Stuart was absent from the battlefield on the first day because he was away doing his duty under orders, and two divisions of Meade's cavalry were in pursuit of him. Lee and Longstreet were absent from the field on that day because they did not expect a battle at Gettysburg, and did not have foreknowledge of what Hill and Heth were going to do. While the spy that is alleged to have appeared on the stage at night and to have changed the program of invasion is an invention for dramatic effect, a spy did appear in a commonplace way two days afterwards, when the army was on the march to Cashtown. He brought interesting but unimportant news.
Colonel Freemantle, an English officer and a guest at Longstreet's headquarters, said in his diary:
June 30th, Tuesday. . . . We marched from Chambersburg six miles on the road toward Gettysburg. In the evening General Longstreet told me that he had just received intelligence that Hooker had been disrated and Meade was appointed in his place.
In another item Freemantle alluded to a spy. So it was on the thirtieth, after Lee had left Chambersburg, and not on the twenty-eighth of June, that a spy reported. Longstreet had a picture of the spy in his book, and under it was inscribed that he brought the first news that Meade was in command. The report makes news brought by a spy the cause of what had occurred before it was brought.
Marshall said that the spy appeared at headquarters on the night of the twenty-eighth and told of the change of commanders, and he also said how much surprised Lee was to hear that Hooker had crossed the Potomac, and that he spoke of returning to Virginia. Now it is between fifty and sixty miles from Frederick City, where Meade took command of the army on the afternoon of that day (June 28), to Chambersburg. The order for the change was kept a secret until it was published that evening. Every road, path, and gap was closely picketed. The spirit in "Manfred" that rode on the wind and left the hurricane behind might have made the trip in that time, but no mortal could have done it. In this use of a spy, the author of the report imitated a Greek dramatist who brought down a god from the clouds to assist in the catastrophe of his tragedies.
Lee's report says that the spy informed him that the Union army had reached South Mountain. It was there when Lee was in Maryland. But if the spy had just come out of Hooker's lines, as Marshall said, and told of the change in commanders, he would also have told that the army had been withdrawn from the mountain on the twenty-seventh and had marched east to Frederick City. Lee's letter to Ewell speaks of Hooker's army, which shows that he had not heard of any change of commanders when it was written--and there had not been--and he does not mention Meade. The tale of the spy must take its place with Banquo's ghost and other theatricalfictions.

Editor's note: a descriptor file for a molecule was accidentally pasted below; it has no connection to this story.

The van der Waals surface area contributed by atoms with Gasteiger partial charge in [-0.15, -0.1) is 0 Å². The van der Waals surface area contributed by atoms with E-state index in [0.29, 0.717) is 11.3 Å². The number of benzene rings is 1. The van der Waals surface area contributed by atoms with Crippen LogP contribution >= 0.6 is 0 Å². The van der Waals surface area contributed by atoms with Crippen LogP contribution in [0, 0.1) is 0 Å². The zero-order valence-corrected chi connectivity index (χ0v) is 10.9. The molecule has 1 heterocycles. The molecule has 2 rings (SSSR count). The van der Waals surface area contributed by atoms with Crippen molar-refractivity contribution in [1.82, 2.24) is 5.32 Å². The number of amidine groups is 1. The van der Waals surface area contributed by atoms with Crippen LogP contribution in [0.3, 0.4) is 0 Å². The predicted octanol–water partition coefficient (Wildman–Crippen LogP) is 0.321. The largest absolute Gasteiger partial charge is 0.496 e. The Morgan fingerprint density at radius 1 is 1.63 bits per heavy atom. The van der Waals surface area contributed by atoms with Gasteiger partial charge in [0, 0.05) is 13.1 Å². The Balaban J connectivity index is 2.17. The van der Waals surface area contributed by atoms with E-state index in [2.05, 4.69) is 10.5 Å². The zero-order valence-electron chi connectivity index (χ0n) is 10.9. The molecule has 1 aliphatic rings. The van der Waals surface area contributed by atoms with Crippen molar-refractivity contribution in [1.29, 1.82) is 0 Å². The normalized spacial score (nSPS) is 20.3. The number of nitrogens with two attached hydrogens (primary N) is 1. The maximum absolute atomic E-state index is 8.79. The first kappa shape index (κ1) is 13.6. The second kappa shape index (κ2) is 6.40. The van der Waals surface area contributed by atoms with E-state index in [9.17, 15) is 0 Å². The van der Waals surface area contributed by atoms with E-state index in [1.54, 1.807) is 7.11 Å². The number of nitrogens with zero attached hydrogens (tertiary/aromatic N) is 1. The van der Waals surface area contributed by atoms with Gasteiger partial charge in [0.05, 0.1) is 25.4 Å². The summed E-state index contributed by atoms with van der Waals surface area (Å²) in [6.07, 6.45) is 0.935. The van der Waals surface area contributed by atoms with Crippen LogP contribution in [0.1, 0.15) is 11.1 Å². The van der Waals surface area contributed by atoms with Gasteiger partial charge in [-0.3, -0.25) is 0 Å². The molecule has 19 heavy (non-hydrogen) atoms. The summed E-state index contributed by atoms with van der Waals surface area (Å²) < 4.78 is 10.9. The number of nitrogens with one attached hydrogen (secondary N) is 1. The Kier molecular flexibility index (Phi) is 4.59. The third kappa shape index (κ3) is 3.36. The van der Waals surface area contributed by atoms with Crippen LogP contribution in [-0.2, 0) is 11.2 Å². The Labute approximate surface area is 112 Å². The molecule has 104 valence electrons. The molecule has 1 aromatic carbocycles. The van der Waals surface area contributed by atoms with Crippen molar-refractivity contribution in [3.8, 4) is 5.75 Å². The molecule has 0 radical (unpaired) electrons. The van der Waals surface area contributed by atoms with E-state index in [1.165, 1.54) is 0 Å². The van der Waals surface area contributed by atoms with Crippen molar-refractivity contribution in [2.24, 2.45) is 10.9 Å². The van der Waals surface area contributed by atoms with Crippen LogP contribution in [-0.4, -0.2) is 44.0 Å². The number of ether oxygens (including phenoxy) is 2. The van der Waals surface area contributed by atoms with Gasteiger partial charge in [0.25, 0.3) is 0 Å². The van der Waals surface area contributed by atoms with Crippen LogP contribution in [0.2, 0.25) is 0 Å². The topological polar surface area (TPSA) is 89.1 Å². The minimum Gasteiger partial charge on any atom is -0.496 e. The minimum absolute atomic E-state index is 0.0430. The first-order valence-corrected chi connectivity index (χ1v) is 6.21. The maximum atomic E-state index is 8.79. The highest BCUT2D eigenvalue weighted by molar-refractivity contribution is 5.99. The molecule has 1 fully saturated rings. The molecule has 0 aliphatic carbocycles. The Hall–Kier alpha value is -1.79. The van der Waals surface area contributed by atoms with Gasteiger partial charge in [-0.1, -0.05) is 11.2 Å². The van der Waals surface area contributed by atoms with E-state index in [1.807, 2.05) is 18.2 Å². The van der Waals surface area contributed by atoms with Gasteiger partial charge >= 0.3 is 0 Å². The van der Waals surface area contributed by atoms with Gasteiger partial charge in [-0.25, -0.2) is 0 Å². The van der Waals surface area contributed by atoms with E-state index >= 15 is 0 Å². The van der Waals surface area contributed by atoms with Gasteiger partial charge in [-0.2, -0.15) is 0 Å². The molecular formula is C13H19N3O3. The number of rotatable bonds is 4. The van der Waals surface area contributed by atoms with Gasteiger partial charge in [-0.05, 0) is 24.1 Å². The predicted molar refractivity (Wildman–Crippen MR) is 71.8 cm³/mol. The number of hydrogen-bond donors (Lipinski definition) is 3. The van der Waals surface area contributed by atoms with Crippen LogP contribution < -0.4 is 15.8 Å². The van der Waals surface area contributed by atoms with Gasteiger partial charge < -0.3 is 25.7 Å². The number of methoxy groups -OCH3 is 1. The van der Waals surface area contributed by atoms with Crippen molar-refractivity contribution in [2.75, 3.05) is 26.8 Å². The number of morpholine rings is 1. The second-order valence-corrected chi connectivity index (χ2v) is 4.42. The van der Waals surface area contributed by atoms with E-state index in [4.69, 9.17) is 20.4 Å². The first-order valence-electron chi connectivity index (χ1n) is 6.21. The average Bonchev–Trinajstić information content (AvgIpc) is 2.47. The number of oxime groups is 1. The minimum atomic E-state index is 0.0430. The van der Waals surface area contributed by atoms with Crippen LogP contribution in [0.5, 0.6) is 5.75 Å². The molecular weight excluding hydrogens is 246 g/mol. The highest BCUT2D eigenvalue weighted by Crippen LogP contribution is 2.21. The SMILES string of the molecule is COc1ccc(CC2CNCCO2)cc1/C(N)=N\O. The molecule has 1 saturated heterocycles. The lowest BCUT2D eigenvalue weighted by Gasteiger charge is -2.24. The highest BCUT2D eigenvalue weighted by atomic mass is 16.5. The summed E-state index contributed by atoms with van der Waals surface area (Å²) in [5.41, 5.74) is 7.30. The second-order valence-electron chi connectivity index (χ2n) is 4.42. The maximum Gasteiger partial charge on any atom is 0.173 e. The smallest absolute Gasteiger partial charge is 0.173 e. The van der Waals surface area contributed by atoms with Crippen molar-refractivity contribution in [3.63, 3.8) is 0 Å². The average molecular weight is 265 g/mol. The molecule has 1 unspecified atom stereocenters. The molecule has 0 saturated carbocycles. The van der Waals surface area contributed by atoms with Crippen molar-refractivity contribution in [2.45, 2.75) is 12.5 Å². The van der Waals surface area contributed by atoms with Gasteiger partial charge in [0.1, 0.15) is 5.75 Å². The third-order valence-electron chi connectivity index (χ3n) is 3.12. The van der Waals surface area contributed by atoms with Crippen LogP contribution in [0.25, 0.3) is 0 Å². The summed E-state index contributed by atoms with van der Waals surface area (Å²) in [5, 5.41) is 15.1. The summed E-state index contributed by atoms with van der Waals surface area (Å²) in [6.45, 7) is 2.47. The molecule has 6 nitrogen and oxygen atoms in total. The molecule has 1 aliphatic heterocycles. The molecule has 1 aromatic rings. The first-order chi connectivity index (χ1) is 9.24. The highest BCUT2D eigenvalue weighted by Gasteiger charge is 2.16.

On June 30, Heth, with his division, was at Cashtown and sent Pettigrew, with his brigade, to Gettysburg to get a lot of shoes that were said to be there. When Pettigrew got in sight of the place, he saw a body of cavalry coming in; so he returned and reported to Heth--who proposed to go there the next morning. The cavalry was Buford's division, which kept close to Meade's left flank. At 5 A.M. on July 1, Hill, with Heth's and Pender's divisions and artillery, left camp for Gettysburg in the same spirit of adventure that took Earl Percy to hunt the deer at Chevy Chase. They evidently intended a raid and to return to camp and meet Lee that evening. All of the impedimenta were left behind. General Lee would be at Cashtown that day, and the army would be concentrated by evening. Lee said that he had no idea of taking the offensive. Heth's leading brigade, Archer's, soon ran against Buford's pickets; the latter fought his cavalry dismounted and checked Heth until Reynolds arrived. Reynolds had left his camp early that morning for Gettysburg before Meade's order had come to retire to Pipe Creek. Heth's report reads:
It may not be improper to remark that at this time--nine o'clock on the morning of July 1st--I was ignorant what force was at or near Gettysburg, and supposed it consisted of cavalry, most probably supported by a brigade or two of infantry. . . . Archer and Davis were now directed to advance, the object being to feel the enemy, to make a forced reconnaissance and determine in what force they were--whether or not he was massing his forces on Gettysburg. Heavy columns of the enemy were soon encountered. . . . General Davis was unable to hold his position.
Archer's brigade was soon shattered, and he and a large portion of his brigade were captured. If Heth had any curiosity about the enemy being there in force, he and Hill ought now to have been satisfied and should have retired--that is, if they were only seeking information. But Pender's division was now put in to support Heth's and was faring no better. Hill would have been driven back to Cashtown, but Ewell, without orders, came to his relief and won the day. Early's division gave the final stroke as he did at Bull Run. Hill said that his division was so exhausted that it could not join in pursuit of the enemy. Yet he called the affair, which had lasted nearly a whole day, a reconnaissance just to conceal his blunder.